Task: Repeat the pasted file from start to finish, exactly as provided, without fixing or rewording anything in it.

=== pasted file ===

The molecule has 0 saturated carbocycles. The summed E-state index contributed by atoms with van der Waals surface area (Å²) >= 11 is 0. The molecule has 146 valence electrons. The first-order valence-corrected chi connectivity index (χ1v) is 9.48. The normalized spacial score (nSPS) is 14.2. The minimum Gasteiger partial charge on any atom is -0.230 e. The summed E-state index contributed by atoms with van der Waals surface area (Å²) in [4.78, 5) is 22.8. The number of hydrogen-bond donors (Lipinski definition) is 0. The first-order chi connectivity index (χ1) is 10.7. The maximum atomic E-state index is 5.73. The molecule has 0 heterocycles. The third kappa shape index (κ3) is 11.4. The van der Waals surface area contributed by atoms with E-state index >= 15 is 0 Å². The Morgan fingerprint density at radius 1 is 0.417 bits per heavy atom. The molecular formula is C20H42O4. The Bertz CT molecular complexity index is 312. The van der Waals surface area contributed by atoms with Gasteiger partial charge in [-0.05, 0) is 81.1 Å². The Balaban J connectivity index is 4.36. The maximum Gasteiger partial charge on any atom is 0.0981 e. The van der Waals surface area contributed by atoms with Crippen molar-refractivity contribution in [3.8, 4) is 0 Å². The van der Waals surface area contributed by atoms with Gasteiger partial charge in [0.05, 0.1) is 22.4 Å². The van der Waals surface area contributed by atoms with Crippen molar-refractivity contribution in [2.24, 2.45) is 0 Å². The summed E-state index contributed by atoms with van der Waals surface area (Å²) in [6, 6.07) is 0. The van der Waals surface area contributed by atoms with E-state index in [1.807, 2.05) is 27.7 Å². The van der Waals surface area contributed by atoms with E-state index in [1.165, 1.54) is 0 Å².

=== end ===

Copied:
The molecule has 0 saturated carbocycles. The summed E-state index contributed by atoms with van der Waals surface area (Å²) >= 11 is 0. The molecule has 146 valence electrons. The first-order valence-corrected chi connectivity index (χ1v) is 9.48. The normalized spacial score (nSPS) is 14.2. The minimum Gasteiger partial charge on any atom is -0.230 e. The summed E-state index contributed by atoms with van der Waals surface area (Å²) in [4.78, 5) is 22.8. The number of hydrogen-bond donors (Lipinski definition) is 0. The first-order chi connectivity index (χ1) is 10.7. The maximum atomic E-state index is 5.73. The molecule has 0 heterocycles. The third kappa shape index (κ3) is 11.4. The van der Waals surface area contributed by atoms with E-state index >= 15 is 0 Å². The Morgan fingerprint density at radius 1 is 0.417 bits per heavy atom. The molecular formula is C20H42O4. The Bertz CT molecular complexity index is 312. The van der Waals surface area contributed by atoms with Gasteiger partial charge in [-0.05, 0) is 81.1 Å². The Balaban J connectivity index is 4.36. The maximum Gasteiger partial charge on any atom is 0.0981 e. The van der Waals surface area contributed by atoms with Crippen molar-refractivity contribution in [3.8, 4) is 0 Å². The van der Waals surface area contributed by atoms with Gasteiger partial charge in [0.05, 0.1) is 22.4 Å². The van der Waals surface area contributed by atoms with Crippen molar-refractivity contribution in [2.24, 2.45) is 0 Å². The summed E-state index contributed by atoms with van der Waals surface area (Å²) in [6, 6.07) is 0. The van der Waals surface area contributed by atoms with E-state index in [1.807, 2.05) is 27.7 Å². The van der Waals surface area contributed by atoms with E-state index in [1.165, 1.54) is 0 Å².